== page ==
clsea1

Registered User
Aug 17, 2015
6
Hi

Thanks for all the comments and suggestions.

Did not think she could be sleeping in the clothes as well, I also dont want to think about underwear !!

Think i will maybe have to go there every morning to supervise washing and dressing.

Mum wont be happy though

Carol
 

Ginny Hendricks

Registered User
Feb 18, 2016
17
We've recently encountered this problem with my 92-year-old mother, who has Alzheimer's and lives alone; fortunately she has plenty of visits from both professional and family carers so most of the time we get round it by putting clean clothes on her bedroom chair (with a note saying 'clean clothes') for the morning carer, who also assists with her shower, to help her put on. It doesn't always work, though, and sometimes we find the clean clothes untouched - usually, I think, when there's a carer who's unfamiliar with the routine - and she also sometimes says that her socks or pants are clean when we know they aren't, though she's never aggressive.

I know we've been very lucky (insofar as anyone dealing with this can be) in that both my parents have remained pleasant and friendly (my father's in a nursing home with LBD and going downhill fast now) so suggestions about clothing, even if she thinks we're wrong, are normally accepted; I only hope this continues.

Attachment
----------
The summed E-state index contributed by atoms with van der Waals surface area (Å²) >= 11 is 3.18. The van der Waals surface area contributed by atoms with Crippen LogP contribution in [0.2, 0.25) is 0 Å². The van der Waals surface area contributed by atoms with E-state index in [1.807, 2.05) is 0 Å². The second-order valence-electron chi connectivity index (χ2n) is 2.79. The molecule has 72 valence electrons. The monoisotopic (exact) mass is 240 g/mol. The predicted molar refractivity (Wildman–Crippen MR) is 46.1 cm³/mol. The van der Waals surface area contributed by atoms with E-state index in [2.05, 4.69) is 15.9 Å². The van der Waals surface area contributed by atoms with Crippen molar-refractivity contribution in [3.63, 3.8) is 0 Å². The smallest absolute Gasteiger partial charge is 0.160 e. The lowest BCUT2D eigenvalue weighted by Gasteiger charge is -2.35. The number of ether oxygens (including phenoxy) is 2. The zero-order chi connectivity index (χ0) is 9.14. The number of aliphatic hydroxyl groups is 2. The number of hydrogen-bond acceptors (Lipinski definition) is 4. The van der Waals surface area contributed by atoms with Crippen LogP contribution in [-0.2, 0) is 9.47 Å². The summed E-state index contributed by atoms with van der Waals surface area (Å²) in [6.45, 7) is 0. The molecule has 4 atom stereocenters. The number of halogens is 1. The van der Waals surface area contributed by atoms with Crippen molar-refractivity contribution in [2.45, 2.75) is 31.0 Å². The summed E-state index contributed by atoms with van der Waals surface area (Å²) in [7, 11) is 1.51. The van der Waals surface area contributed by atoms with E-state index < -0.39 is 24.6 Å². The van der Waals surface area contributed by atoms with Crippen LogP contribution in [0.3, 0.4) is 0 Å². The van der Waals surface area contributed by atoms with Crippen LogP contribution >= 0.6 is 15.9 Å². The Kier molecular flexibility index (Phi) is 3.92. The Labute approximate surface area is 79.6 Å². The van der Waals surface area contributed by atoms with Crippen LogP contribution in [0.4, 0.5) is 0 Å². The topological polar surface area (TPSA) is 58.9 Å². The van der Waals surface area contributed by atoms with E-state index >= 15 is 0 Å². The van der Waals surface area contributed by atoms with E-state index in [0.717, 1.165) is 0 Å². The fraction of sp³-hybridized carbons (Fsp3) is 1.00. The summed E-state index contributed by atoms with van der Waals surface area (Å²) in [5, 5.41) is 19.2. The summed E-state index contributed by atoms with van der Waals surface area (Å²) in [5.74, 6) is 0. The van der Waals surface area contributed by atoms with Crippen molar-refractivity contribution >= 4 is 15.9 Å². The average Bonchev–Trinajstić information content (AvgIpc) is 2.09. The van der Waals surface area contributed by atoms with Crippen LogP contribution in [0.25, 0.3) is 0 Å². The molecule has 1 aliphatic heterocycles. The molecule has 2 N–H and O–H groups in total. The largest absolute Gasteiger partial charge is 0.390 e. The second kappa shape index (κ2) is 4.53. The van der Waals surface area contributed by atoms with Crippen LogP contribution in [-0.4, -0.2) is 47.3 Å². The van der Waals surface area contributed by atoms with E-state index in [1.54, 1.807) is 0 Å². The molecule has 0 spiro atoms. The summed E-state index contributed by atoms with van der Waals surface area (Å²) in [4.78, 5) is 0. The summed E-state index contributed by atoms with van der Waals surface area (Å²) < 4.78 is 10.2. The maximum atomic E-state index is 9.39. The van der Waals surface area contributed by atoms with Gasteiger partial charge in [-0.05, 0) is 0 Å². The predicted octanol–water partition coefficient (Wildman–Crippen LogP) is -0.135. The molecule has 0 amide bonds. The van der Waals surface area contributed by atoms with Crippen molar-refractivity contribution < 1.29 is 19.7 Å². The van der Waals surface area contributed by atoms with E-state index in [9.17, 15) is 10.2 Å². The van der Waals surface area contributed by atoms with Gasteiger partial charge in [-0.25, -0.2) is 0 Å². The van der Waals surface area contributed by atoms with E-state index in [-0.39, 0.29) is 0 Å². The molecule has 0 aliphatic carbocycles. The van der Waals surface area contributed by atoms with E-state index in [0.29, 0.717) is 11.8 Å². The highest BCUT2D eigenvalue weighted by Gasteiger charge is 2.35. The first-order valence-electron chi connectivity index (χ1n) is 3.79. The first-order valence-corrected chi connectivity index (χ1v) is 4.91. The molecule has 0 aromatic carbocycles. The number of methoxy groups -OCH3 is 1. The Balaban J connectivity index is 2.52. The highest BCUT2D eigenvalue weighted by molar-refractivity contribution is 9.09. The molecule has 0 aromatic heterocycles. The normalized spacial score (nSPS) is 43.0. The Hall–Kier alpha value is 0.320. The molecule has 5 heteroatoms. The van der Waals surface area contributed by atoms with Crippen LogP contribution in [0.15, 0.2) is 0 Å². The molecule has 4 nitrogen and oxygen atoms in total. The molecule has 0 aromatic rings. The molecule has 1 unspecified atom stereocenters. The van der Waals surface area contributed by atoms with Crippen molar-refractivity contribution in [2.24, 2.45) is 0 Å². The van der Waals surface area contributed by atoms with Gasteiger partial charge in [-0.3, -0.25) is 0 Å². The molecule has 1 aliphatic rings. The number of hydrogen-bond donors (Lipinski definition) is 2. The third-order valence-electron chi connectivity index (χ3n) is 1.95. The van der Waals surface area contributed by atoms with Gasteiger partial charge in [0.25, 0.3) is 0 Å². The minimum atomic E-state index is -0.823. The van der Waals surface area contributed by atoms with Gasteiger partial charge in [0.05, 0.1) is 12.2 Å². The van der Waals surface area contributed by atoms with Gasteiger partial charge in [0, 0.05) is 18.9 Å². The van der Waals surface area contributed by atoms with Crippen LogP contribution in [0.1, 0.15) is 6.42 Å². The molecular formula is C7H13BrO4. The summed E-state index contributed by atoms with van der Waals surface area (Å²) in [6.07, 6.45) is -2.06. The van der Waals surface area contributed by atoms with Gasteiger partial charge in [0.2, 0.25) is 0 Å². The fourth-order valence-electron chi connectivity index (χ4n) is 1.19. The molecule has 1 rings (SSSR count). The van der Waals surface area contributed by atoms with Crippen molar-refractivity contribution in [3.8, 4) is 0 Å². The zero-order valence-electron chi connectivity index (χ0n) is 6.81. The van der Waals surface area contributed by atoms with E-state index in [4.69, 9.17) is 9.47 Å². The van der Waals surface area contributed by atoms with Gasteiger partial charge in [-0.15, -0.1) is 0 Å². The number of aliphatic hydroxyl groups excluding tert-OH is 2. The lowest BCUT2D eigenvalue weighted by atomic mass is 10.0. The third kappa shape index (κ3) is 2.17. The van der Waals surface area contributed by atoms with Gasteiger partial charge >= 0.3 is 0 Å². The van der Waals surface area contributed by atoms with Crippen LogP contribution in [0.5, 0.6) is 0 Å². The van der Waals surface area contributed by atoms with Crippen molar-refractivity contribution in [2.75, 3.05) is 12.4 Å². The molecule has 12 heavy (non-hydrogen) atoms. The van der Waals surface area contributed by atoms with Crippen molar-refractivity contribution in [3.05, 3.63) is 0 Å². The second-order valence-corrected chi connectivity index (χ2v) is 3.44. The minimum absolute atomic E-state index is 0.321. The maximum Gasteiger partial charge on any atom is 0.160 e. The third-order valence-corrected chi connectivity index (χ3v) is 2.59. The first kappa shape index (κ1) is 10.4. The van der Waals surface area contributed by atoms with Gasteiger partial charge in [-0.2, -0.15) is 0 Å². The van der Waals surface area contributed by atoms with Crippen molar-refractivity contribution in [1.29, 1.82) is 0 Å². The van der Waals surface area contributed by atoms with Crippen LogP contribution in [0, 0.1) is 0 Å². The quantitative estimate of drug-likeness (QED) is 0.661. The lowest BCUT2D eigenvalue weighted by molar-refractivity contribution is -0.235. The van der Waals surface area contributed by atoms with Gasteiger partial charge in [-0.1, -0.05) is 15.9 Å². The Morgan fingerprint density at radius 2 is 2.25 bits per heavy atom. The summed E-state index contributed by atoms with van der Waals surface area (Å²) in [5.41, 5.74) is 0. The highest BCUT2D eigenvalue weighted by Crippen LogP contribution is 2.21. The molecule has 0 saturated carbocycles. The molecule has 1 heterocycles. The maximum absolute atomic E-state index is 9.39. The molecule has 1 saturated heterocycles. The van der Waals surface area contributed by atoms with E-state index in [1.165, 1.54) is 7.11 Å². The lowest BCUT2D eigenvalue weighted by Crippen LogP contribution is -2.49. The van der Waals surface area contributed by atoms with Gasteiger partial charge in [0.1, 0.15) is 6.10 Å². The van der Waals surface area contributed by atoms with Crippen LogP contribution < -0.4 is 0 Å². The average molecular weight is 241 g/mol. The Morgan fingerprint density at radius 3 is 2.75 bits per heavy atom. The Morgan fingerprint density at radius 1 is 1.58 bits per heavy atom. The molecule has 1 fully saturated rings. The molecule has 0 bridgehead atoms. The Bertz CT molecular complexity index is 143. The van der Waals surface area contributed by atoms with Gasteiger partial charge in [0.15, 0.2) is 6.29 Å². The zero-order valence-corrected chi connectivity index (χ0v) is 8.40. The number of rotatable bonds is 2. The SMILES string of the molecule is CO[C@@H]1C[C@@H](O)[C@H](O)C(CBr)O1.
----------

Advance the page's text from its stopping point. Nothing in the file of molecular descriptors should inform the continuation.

It certainly sounds as if supervised washing and dressing is the way to go if possible.

Wishing you, and all carers, all the best.
 

SharonH

Registered User
Jan 12, 2017
7
It's so good to read all these helpful hints! We have same problem with both parents although mum is easier to encourage to change but it's getting to be a huge problem with dad as he's incontinent . Mostly urine but bowels are becoming a problem too and as neither of them think there is anything wrong it's very hard. I've tried gently broaching subject with dad, ( I work for bladder and Bowel service so talk to people all the time about this!) he just gets angry. I'm going to have to have stay over I think and do some smuggling out !! I already sneak out the wet pants he hangs on the headboard of the bed!!
 

SharonH

Registered User
Jan 12, 2017
7
It's not easy, clsea1, I'm learning to be a bit sneaky, it gets easier just to swop stuff over, the confrontation and trying to help is just hard work I've found. I do like suggestions about spilling a drink. Wonderful!
 

Slugsta

Registered User
Aug 25, 2015
2,762
South coast of England
We also removed my Mum's knickers when she started wearing pull-ups. She has stopped wearing a bra and, to be honest, I don't thunk it is a battle worth fighting as long as she has something on up top!

Mum is up and dressed in the mornings before the carers arrive, she won't let them help her with personal care. She will put wet (urine) trousers out to dry on top of clean stuff - so I have to perform the sniff test too!

I have recently discovered that Mum is not always going to bed at night, I don't think she takes off her clothes at night either. I go in 3 times a week so I try and change anything I know she has been wearing since the last time I saw her.

The evening carers change Mum's sock for bedsocks _ I had to specifically ask them to remove the dirty socks so that Mum doesn't just put them back on in the morning :rolleyes:
 

Sweetsheep

Registered User
Jan 12, 2017
66